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Robert Owen and factory legislation

Robert Owen has been called the 'father of English Socialism'. He was the founder of the Co-operative movement and believed in worker control although he was a high capitalist himself. He was the product of self-help; a paternalist. A very practical man, he concentrated on the means to the end. He believed that if the working man ever was to achieve equality, then the man must change first - in attitude. Also, the working man had to know of, believe in and be equipped to fight for the cause, according to Owen. This is very much the self-help ethic.

Owen advocated social changes because he was trying to create a changed working man. He reasoned that since character was moulded by circumstances, then improved circumstances would lead to goodness. The environment at New Lanark, where he tried out his ideas, reflected this philosophy. However, Owen was an authoritarian and much too heavy-handed; his workers at New Lanark were made to adopt new living, working, sanitary, educational and other standards. He received no criticism from below, and he simply bought out critical partners. The result of this was that Owen became dogmatic. He was more devoted to his ideals than to any human being and had a greater love for mankind in the mass than for any individual. Owen forgot, at times, that 'mankind' was made up of individuals and so he failed.

New Lanark had a population of 2,000 people, 500 of whom were young children from the poorhouses and charities of Edinburgh and Glasgow. The children had been well treated by David Dale but Owen found the condition of the people unsatisfactory. Owen refused to take any more pauper children and he began to improve the houses and machinery. Crime and vice bred by demoralising conditions were common; there was little education and less sanitation; housing conditions were intolerable. Owen set out to test his ideas on education and the environment by attempting to set up a model factory and model village. Under his new regime, conditions in the factory were clean and children and women worked relatively short hours: a 12 hour day including 1½ hours for meals. He employed no children under 10 years old. He provided decent houses, sanitation, shops and so on for the workers. He gave rewards for cleanliness and good behaviour and mainly by his own personal influence, encouraged the people in habits of order, cleanliness, and thrift. The Gentleman's Magazine commented that

the [children] live with their parents in neat comfortable habitation, receiving wages for their labour... The regulations here to preserve health of body and mind, present a striking contrast to those of most large manufactories in this kingdom.

Initially, the workmen obstructed his plans but he won their confidence by opening a shop in which goods of sound quality could be bought at little more than cost price and at which the sale of alcohol was placed under strict supervision. He became more popular duing the American embargo in 1806 when he stopped the mills for four months but paid the workmen their full wages, amounting to more than £7,000. After that, he was able to introduce other measures to reduce the amount of drink and pilfering that went on in New Lanark.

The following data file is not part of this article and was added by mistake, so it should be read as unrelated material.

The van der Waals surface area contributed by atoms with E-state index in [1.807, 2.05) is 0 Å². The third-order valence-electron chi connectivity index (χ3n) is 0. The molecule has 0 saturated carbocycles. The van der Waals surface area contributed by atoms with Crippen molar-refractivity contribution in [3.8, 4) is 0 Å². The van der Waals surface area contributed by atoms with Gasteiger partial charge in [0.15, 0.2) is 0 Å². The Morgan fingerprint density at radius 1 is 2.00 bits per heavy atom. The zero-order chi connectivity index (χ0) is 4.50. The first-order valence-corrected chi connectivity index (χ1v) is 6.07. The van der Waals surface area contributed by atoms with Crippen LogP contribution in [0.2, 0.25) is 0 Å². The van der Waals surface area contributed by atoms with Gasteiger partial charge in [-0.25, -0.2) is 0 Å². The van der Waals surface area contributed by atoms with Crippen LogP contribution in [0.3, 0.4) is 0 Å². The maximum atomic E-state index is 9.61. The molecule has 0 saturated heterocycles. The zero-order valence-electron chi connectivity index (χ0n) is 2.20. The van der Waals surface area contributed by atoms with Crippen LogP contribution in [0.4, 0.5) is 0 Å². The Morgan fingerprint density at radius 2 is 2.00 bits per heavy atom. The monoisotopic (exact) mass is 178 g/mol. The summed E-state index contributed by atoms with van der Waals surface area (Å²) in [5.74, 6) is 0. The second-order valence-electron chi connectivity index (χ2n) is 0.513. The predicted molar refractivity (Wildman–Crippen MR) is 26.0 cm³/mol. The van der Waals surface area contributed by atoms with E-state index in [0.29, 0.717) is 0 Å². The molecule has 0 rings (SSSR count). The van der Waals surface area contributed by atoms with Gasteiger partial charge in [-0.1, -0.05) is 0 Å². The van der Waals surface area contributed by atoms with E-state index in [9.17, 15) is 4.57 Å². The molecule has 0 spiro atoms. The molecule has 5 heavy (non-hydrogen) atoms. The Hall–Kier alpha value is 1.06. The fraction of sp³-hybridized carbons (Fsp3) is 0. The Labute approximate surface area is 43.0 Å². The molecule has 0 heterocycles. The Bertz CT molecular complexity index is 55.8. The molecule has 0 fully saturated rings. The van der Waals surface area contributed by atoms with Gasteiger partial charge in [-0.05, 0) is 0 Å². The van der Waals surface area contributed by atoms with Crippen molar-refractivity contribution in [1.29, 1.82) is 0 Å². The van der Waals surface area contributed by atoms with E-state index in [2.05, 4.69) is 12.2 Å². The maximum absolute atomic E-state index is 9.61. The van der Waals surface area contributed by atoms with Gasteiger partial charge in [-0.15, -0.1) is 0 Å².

Owen was consulted by the rich and famous and he came to see himself as a prophet. Owen's influence and example were important in factory reform. He influenced Sir Robert Peel (senior) into presenting the 1802 and 1819 Factory Acts to parliament. He called a meeting of manufacturers at Glasgow in 1815 and proposed a petition for removing the tax on imported cotton that was carried unanimously. He then proposed resolutions approving a measure for limiting the hours of children's labour in mills. No one would second them, but Owen went to London to set out his proposals to the government which Peel undertook to bring before the House of Commons as a Bill. Peel approved the appointment of a committee to investigate the question of the employment of children in mills but the Glasgow manufacturers tried to discredit Owen by laying charges to the effect that he had used seditious language in his address on the institution for the formation of character. Sidmouth had already seen the address and dismissed the charge as ridiculous. Owen attended the committee at every meeting for two sessions because he wanted his New Lanark mills to be the model for the standardisation of factory life: 12 hours a day with 11½ hours for meals. He was disgusted by the concessions made by Peel to the manufacturers and handed over his work to Nathaniel Gould and Richard Oastler.

The Factory Act of 1819 was the result of this agitation. Owen had proposed that no child under ten should be employed in any factory; that no child under eighteen should be worked for more than ten and a half hours; and that some schooling should be given, and a system of inspection provided. The legislation that came into effect dealt only with cotton mills; it said that no children under 9 were to be employed; children between the ages of 9 and 16 years were limited to 12 hours' work per day and that JPs were to enforce the Act. It fell far short of Owen's vision but was a first step towards reforming factories and limiting the working hours of children.

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Last modified 4 March, 2016

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